Sudden stops are external in origin: the spark that ignites the fire comes from outside the affected country. Yet a spark cannot become a fire unless there is fuel. The fuel in this instance consists of “initial conditions”: fiscal and external balances, the extent of liability dollarization, and the availability (or unavailability) of reserves in the affected economies that make some countries more or less vulnerable than others.
Weak Macroeconomic Conditions in Latin America and the Caribbean
Latin America and the Caribbean currently displays weak—and combustible—initial conditions. These conditions are notably weaker than in 2008 at the outset of the Global Financial Crisis because fiscal and external deficits, as well as levels of liability dollarization, are on average higher than in 2008. International reserves are also higher—a positive development—but IDB calculations suggest that they are not enough to offset the increased risk from deterioration in other fundamentals.
Factors Affecting Vulnerability to External Shocks
But initial conditions are not destiny. The region’s unfortunately extensive experience has provided important lessons on policy responses to sudden stops in capital flows. In past episodes, countries that were willing and able to loosen monetary and fiscal policy during sudden stops fared better than those that were not. This does not, however, mean that countries that followed tighter policies would have done better had they followed a looser path. It means that having the flexibility to loosen macroeconomic policies during an external financial crisis may be beneficial.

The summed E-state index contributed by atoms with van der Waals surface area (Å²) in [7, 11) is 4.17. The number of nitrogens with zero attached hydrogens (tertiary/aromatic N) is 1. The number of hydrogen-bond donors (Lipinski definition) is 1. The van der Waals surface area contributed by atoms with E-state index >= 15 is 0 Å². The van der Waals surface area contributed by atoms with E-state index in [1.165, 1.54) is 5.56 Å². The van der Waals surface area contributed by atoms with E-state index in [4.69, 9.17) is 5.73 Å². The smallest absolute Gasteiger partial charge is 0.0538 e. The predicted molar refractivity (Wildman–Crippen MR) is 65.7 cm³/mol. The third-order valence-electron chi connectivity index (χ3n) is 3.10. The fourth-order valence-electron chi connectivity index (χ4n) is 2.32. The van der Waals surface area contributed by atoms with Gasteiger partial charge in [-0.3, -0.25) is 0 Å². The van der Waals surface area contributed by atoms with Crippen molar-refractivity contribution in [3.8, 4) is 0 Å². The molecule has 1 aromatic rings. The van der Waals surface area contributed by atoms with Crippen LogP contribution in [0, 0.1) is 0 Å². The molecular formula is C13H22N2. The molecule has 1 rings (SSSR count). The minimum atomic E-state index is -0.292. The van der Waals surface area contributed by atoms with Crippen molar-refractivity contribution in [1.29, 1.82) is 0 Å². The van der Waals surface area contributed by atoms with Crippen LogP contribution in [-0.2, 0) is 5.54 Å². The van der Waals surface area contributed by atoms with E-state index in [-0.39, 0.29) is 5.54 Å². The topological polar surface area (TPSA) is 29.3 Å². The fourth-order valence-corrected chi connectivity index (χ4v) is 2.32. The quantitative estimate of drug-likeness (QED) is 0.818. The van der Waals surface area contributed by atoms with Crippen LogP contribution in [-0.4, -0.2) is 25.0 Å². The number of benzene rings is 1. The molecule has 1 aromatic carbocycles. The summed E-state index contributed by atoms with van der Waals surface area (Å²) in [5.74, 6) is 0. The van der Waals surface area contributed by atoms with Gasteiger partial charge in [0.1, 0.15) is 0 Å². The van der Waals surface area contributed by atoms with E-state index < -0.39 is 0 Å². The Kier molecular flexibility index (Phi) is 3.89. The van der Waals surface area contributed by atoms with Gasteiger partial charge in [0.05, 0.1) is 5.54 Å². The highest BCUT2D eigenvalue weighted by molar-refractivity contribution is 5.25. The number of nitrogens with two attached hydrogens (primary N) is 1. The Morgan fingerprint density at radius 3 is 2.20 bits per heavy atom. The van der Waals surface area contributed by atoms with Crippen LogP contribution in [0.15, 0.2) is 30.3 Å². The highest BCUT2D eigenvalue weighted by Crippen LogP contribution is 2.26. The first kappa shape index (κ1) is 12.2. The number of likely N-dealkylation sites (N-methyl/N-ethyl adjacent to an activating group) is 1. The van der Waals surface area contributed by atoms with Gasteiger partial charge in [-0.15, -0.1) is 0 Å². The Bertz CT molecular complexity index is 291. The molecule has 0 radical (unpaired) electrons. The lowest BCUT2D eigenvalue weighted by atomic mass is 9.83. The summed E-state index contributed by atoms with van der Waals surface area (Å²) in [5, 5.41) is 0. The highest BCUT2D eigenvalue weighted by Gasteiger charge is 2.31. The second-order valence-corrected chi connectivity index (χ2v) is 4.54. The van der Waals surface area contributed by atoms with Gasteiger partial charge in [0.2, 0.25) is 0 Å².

But flexibility in fiscal, monetary or exchange rate policy must not be exercised for just any reason, and stringent preconditions need to be met before flexibility represents a viable option. For fiscal policy, this means sound inter-temporal fiscal behavior and low debt levels. For monetary policy, high levels of credibility are needed to keep inflation expectations low in the face of an expansionary move. In regard to exchange rate policy, flexibility depends on low levels of liability dollarization that reduce the fear of floating. If those preconditions are not met, then policy options in the face of a sudden stop are limited. Countries in that situation would be better advised to seek support from IMF or other official lenders.
This time, unlike any preceding sudden stop episodes, we are all in the same global boat. There is not going to be an easy way to “export our way out” of this crisis because we cannot collectively trade with Mars. We need coordinated policy action, and coordination is now more important than ever. One individual country may not have the fiscal or monetary space to boost the domestic economy and to compensate for the fall in external demand, but if policy interventions are coordinated, the collective boost can support economies’ recovery from this massive sudden stop. This is not a time for economic isolationism. We instead need more integration, not less, to repair the economic damage that will be inflicted by the spread of COVID-19.